Why I am Marching: Niamh Kavanagh

Niamh Kavanagh is a Physics PhD Student & Science Communicator at Tyndall National Institute, University College Cork. 

I am in a fortunate position that, alongside my PhD research, I get the opportunity to do a lot of science communication work with the general public; informing them about the cutting-edge research their taxes are contributing to, sharing my passion for science and showing them how research is improving their lives. Working with young people is something I’m especially passionate about; trying to inspire their interest in science, ignite their sense of curiosity and encouraging them to consider careers in STEM (Science Technology Engineering and Maths). We need new scientists all the time.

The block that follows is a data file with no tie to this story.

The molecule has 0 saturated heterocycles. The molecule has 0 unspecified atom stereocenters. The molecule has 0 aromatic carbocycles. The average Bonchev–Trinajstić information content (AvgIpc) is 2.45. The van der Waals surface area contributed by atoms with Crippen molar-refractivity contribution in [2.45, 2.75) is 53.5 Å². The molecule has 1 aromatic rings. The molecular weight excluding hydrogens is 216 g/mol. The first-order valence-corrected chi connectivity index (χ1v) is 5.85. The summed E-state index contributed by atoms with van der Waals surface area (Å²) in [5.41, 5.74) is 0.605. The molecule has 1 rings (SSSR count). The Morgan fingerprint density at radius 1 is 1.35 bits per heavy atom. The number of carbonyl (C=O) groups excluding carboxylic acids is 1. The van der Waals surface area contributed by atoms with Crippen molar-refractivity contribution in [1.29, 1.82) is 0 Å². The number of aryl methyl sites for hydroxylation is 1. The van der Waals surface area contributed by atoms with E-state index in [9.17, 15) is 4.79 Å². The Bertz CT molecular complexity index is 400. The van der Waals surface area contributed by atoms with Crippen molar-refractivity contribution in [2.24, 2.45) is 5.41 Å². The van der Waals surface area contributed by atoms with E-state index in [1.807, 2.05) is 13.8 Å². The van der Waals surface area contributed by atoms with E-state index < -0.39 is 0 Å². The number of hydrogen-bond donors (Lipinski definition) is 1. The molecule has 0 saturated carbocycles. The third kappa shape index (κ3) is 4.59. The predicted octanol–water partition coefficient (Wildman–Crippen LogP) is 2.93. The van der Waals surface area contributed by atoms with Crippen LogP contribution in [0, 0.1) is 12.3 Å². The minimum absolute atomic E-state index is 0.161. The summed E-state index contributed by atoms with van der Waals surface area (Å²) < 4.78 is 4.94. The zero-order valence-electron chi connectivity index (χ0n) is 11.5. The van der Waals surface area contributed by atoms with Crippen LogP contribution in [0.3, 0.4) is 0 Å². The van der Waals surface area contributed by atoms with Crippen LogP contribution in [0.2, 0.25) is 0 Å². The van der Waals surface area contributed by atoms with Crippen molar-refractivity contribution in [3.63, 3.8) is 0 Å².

However, if science is not valued within society, young people will naturally not see it as a valuable career choice. If less young people go on to become scientists, we will all miss out on the ingenious inventions and world-changing improvements they could have made. Science is our path to discovery, understanding and even survival. We need all the brilliance we can get. To ensure this, the value of science needs to be recognised within society and evidence-based decision-making must be an integral part of our national policies, conversations and culture.

That’s why I’m standing up for science and marching in Dublin on Saturday April 22nd at 2pm.

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